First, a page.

|James Bono, MD|
Hospitals across the United States are exchanging their old image-storage libraries for picture archiving and communications systems (PACS) because of the time and effort it saves in acquiring, storing, and retrieving information that was once saved on film. Until recently, however, one problem remained that often took radiologists back into the dark ages of film. The problem was this: How can an orthopedist use PACS to perform preoperative planning?
Orthopedists constitute one of the largest customer groups of hospital radiology departments because of the planning that is needed to perform hip replacement or reconstructive surgery on a knee. They use hard-copy radiographs in planning for the replacement of a damaged joint, for example, by placing an acetate prosthesis template over the problem area on the image and measuring to determine the proper fit. These templates are provided by prosthesis manufacturers in various sizes.? Though many hospitals have PACS to store images from many modalities, they may still print film for orthopedic surgeons to use in their planning.
“In a filmless environment, how could an orthopedist plan for surgery?” Lenny Reznik, Agfa’s representative for orthopedic products, asks. “When a site went to PACS, that created a problem for orthopedists because there was no film to use for their surgical planning. Printing film for orthopedists prevents the hospital from gaining the full benefit of its investment in PACS.”
Weaning Orthopedists from Film
In response to this problem, Agfa, working in conjunction with physicians from New England Baptist Hospital, Boston, designed the IMPAX OT3000 for Orthopedics system. The system is the same as a radiology PACS, but it also has special software that has been added to aid physicians in planning for surgery. The tools that the system employs allow the surgeon to overcome the problem of the template overlays and improve on some other areas of planning. “We worked with leading orthopedic prosthesis device manufacturers and we were able to license digital copies of their templates,” Reznik says.
|Steven Wetzner, MD, (left) and Ron Williams, PACS Administrator|
Agfa then created a library of these digital templates so that surgeons could sit at a workstation and choose templates of different sizes and shapes and overlay them digitally on the displayed image. The surgeon can size an implant at the workstation and? be reasonably sure that the calculations are correct. Digital images allow the use of the radiographic image and the template in a more efficient manner.
James Bono, MD, an orthopedic surgeon at New England Baptist Hospital and associate professor at Tufts University School of Medicine, Boston, was one of the design consultants on the project and thinks that it is a dream machine. “I think it’s the greatest thing since sliced bread,” he says. “The efficiency of surgical planning is a now at a new height. Remember, the accuracy of planning is only as good as the accuracy of surgical techniques. If your measurements are to the millimeter, but your technique is only accurate to within 10 mm, then such a precise planning tool is not necessary, but if technique is precise, then the tool must also be precise.”
Bono, along with Steven Wetzner, MD, chair of radiology at New England Baptist Hospital and professor at Tufts University, helped come up with the parameters of the system. “My part was to identify problems with the current way of doing things,” Bono says, “and then create the tools that allow determination of magnification and determination of bone diameter (to select the size of the implant), along with developing a tool that determines any leg-length discrepancy.”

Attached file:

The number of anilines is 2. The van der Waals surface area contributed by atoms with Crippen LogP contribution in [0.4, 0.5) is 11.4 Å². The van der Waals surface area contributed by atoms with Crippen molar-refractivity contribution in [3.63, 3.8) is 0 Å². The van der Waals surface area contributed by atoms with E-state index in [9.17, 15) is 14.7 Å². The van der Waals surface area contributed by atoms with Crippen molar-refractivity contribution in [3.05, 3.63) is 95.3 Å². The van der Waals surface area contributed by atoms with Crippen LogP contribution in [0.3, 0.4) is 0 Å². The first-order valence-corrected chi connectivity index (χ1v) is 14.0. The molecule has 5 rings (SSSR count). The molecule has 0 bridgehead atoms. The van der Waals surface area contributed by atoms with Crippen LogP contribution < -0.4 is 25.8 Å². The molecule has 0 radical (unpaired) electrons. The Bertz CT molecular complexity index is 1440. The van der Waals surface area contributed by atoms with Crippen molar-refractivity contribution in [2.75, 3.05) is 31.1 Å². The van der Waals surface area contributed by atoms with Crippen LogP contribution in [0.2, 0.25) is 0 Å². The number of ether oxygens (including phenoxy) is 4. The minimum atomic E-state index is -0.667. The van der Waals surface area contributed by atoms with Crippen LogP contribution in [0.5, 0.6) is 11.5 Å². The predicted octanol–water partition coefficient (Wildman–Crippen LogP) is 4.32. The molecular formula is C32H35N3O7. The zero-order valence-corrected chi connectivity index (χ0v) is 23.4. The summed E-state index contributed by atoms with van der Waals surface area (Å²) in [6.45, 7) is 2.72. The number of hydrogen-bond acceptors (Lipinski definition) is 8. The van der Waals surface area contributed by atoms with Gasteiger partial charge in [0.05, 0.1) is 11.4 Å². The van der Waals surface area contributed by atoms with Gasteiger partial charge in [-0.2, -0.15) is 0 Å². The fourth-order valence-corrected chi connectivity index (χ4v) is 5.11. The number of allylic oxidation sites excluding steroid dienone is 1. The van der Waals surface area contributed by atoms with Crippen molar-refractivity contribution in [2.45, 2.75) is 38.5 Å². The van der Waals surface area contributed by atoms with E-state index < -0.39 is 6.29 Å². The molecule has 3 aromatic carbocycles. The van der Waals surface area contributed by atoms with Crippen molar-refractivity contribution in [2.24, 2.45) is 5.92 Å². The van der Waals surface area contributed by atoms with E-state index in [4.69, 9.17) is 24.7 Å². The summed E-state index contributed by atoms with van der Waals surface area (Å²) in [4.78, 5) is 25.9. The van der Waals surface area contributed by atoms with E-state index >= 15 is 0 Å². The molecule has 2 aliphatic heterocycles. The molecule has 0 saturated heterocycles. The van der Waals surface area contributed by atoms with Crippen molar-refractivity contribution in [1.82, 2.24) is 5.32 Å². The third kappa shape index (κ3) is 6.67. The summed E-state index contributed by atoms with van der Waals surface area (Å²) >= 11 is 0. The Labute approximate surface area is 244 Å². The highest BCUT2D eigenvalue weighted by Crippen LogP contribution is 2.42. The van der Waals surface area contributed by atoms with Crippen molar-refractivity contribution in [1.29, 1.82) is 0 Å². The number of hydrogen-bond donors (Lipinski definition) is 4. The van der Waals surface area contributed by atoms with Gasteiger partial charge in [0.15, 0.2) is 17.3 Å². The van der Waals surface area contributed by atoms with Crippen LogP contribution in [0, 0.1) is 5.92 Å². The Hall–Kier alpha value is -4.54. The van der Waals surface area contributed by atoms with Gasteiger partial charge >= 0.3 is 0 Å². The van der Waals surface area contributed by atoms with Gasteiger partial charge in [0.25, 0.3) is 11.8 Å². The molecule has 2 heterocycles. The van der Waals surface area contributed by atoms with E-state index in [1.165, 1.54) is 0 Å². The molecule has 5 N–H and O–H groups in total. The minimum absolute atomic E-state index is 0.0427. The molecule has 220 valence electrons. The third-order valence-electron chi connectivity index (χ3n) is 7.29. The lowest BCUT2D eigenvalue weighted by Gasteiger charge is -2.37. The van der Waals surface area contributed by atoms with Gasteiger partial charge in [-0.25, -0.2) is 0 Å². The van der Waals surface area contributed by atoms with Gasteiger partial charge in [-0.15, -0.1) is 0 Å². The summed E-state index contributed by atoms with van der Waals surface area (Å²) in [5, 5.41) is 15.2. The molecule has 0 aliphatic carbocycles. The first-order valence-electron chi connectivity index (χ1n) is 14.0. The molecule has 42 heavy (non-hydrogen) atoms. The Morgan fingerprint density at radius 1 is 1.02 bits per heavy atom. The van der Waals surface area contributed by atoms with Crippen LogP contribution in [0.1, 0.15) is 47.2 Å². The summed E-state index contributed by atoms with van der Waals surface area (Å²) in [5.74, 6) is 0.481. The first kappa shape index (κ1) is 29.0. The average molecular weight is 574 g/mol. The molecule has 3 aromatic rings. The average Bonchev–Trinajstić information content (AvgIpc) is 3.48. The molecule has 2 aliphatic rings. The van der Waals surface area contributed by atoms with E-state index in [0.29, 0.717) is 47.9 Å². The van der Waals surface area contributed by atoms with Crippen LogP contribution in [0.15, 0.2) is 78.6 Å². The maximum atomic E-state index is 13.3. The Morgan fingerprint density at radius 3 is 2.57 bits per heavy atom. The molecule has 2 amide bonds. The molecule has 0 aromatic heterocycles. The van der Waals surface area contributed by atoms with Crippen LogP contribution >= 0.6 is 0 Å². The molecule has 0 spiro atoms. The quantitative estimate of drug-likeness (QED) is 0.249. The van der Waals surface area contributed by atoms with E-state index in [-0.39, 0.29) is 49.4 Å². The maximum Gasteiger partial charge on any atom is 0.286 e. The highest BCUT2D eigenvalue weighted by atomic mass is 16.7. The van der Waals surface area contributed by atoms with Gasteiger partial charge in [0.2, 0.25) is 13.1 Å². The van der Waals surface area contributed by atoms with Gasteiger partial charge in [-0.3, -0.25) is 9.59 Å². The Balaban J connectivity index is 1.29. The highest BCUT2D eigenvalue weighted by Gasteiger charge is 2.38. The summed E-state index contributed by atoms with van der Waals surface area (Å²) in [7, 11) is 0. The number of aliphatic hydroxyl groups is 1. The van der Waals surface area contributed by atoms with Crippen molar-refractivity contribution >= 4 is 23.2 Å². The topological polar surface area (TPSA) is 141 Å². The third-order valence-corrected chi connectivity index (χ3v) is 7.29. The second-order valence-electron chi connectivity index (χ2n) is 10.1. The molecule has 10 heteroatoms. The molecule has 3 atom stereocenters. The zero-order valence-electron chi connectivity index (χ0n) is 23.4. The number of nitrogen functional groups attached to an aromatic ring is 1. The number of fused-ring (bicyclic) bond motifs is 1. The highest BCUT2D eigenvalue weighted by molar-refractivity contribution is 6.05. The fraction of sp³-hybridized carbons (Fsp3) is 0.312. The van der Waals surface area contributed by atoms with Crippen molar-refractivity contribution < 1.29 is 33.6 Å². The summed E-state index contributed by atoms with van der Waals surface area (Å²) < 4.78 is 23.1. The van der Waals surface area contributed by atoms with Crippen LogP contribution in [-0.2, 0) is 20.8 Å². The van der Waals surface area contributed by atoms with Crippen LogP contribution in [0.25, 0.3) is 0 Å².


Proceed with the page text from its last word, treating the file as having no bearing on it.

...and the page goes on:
Importing the templates
Bono also helped to evaluate the tools that allow the importation of digital templates that replicate the templating process that had been done manually. He uses the analogy of an architect using a blueprint to explain what happened during a hip replacement before the introduction of the IMPAX 0T3000. “If you had an architect make up a blueprint, and the scale of the drawing was, perhaps, 5% off, and you gave those plans to the builder, the builder would then build the house with blueprints that were out of scale with the rulers and measuring tools used to cut the materials. Nothing would fit,” he says. “That is what we have been doing in hip surgery, up to this point. The preoperative planning measurement tools have been out of scale with the actual tools and instruments that are used during surgery. That can sometimes lead to variation in implant size and leg length.”
The other problem with presurgical planning on film, Bono explains, is the magnification of images. On film, the image is magnified in large patients who have more soft tissue and undermagnified in thinner patients. The surgeon must then calibrate what the percentage of magnification is and make corrections before the surgical procedure. If there is significant magnification, this can lead to surgical error and inefficiency. Using a marker of known size-such as an osteonic marker or a coin-taped to the side of the bone during imaging, the surgeon calculates the percentage of magnification and adjusts accordingly. This is done by calculating the difference between the marker on the film and the known size marker.
“A patient having a radiograph taken typically lies down on the table. The beam is placed over the body part and stays at a fixed height over the table,” Bono says. “Consequently, large patients’ bones are closer to the beam and thin patients’ bones are farther away from it.” The closer the bone is to the x-ray beam, the larger the shadow that is cast on the film. A heavier patient and a smaller patient can have the same size bone, but they will appear to be of different sizes on the radiograph.